On Monday evening after spaghetti dinner in the mess hall, there was a mandatory orientation session for anyone whose first day it was (i.e. us). There they told us how Camp Victor came to be.
Christus Victor Lutheran Church is a church on Rt 90 in Ocean Springs. When Katrina hit, the church staff was at the church, and waited out the storm. Only afterward did they realize how bad it had really been. People from the community started coming to the church for help and a place to stay, because this church had always been known as a place of help and refuge in the area. There was no power or telephone service, but one of the staff members' DSL connection was still working somehow (the only one they knew of, and luckily right near the church). So for 15 minutes every 4 hours, he would run his generator to power his modem, and they would send emails out to call for food and help. Meanwhile, the church had become a de facto Red Cross shelter, and in fact this was one of the first times the Red Cross had used a private structure as a shelter. They were able to house several hundred people in the church.
Within a day or two, Lutheran Disaster Response had arrived on the scene, and began bringing in volunteers and food and other aid for the hurricane victims. After the crisis period had ended, LDR stayed and set up a work camp at the church, with 200 volunteers per week coming in from all over the world to donate their time to the clean-up effort. Our Synod sent 3 groups for a week each last February, and they stayed at the church. The church was also running a distribution center to distribute food and supplies to the people, and a medical clinic to treat those who were not injured seriously enough for the hospital to see them (the hospital was having to turn people away).
At some point last Spring, the church purchased a warehouse building in downtown Ocean Springs, and volunteer workers converted it into Camp Victor, with a distribution center, staff offices, 6 dormitory rooms, a mess hall, showers and restrooms, a medical clinic, and a large area for construction tools and supplies. The emphasis now is on reconstruction rather than demolition and cleanup, though as we're finding, there are still houses that need to be "mucked out" after 17 months! Work is being done in Ocean Springs and a number of neighboring towns. About 100 families are assisted by the distribution center each week. LDR is still the agency running the operation, and they believe they will be needed here for another 3-6 years. Lutheran Disaster Response is well-known for being among the first to arrive at a disaster area, and among the last to leave.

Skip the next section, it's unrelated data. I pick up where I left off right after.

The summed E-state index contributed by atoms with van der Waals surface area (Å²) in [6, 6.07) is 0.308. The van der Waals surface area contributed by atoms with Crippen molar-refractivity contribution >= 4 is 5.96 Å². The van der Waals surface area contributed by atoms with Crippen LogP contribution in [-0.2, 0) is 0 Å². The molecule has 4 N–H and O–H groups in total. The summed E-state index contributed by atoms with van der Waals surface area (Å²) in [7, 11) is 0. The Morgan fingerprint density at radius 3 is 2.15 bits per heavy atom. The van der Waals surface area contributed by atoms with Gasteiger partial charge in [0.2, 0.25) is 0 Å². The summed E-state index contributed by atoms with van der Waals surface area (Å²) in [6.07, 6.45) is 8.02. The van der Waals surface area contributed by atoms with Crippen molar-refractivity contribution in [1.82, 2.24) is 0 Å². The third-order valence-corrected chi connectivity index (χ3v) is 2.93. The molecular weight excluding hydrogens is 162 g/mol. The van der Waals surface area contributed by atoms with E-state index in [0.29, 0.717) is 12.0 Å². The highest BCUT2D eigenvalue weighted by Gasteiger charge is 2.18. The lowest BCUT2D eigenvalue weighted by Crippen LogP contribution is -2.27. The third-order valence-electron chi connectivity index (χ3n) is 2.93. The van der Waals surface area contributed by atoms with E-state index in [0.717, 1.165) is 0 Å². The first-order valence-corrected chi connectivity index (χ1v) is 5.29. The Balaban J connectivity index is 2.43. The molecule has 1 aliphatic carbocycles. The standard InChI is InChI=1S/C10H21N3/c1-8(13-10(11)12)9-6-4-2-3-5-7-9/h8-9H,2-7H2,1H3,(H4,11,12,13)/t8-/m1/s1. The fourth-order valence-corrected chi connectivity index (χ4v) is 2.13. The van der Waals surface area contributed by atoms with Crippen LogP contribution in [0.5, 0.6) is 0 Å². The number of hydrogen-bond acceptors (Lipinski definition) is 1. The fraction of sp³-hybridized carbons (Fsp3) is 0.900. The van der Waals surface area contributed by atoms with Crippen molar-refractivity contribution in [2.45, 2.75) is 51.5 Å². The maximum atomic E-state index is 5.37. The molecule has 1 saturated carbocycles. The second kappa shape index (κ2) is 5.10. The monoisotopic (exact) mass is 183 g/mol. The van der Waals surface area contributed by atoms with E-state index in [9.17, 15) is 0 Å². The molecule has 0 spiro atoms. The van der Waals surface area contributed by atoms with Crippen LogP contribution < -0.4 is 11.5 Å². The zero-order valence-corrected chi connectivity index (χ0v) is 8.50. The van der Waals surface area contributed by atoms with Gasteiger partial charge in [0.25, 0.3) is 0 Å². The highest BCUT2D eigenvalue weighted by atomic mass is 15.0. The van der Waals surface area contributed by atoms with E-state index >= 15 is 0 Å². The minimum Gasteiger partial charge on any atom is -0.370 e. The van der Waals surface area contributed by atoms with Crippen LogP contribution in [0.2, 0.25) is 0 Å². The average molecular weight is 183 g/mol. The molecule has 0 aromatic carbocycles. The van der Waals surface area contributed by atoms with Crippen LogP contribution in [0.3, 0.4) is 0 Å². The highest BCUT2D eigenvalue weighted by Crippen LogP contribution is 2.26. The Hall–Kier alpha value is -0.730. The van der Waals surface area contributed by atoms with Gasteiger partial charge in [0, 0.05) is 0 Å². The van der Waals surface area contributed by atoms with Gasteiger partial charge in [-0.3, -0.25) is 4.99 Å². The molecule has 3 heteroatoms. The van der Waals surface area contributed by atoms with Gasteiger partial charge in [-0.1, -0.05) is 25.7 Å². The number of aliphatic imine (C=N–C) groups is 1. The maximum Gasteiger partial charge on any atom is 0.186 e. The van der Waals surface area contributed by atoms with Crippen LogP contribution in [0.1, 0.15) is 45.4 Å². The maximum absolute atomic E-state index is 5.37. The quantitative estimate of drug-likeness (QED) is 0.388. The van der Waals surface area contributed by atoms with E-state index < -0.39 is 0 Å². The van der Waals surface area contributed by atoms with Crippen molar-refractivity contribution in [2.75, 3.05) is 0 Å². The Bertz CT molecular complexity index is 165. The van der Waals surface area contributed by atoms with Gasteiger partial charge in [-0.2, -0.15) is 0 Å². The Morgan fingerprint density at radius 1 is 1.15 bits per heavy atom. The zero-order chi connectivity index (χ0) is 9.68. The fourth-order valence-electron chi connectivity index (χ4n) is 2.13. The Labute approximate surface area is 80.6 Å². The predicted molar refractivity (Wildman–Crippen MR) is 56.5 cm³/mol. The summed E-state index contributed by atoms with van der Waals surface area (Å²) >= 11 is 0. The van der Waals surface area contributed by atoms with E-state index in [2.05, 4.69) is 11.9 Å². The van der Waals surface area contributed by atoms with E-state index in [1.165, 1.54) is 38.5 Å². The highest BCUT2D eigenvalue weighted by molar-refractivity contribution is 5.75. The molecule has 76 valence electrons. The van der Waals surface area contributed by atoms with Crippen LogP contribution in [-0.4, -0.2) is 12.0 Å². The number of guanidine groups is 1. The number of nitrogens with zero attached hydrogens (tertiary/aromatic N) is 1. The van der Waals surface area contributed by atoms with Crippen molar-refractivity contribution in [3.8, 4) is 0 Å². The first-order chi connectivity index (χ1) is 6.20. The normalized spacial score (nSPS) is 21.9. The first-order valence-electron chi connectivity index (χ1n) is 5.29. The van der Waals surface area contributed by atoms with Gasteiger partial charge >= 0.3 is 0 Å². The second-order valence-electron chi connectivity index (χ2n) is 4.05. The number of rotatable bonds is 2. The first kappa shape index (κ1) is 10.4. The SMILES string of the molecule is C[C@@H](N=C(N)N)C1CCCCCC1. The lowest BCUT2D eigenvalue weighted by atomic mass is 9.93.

Over 8,000 volunteers have served at Camp Victor since September 2005; approximately 150-200 people still are coming to help every single week. Over 1400 homes have been worked on, with another 400 on the waiting list. Anyone can call to request cleanup assistance; from what I can gather, in most cases the homeowner pays for the materials, but in some cases not, and in any case the labor is all free. Priority is given to the handicapped and the elderly, since they are the least likely to be able to rebuild their homes by themselves.
People from all walks of life are here helping: many are in home construction by trade, but most are just willing hands. This week I would say that about 2/3 of the volunteers are men, and I imagine that's typical. Many are retired, but there are also many who clearly are taking a week's vacation to help others. Besides our group of 75 from Southwestern PA, there are large-ish groups from Wisconsin and the Dakotas here this week, as well as small groups or individuals from about a dozen other states. It's truly inspirational to see so many people so willing to give of themselves to help their "neighbors".
If you'd like to help by donating time, money or material, please see the Camp's website. We can attest to the fact that all donations are very welcome, and definitely put to good use.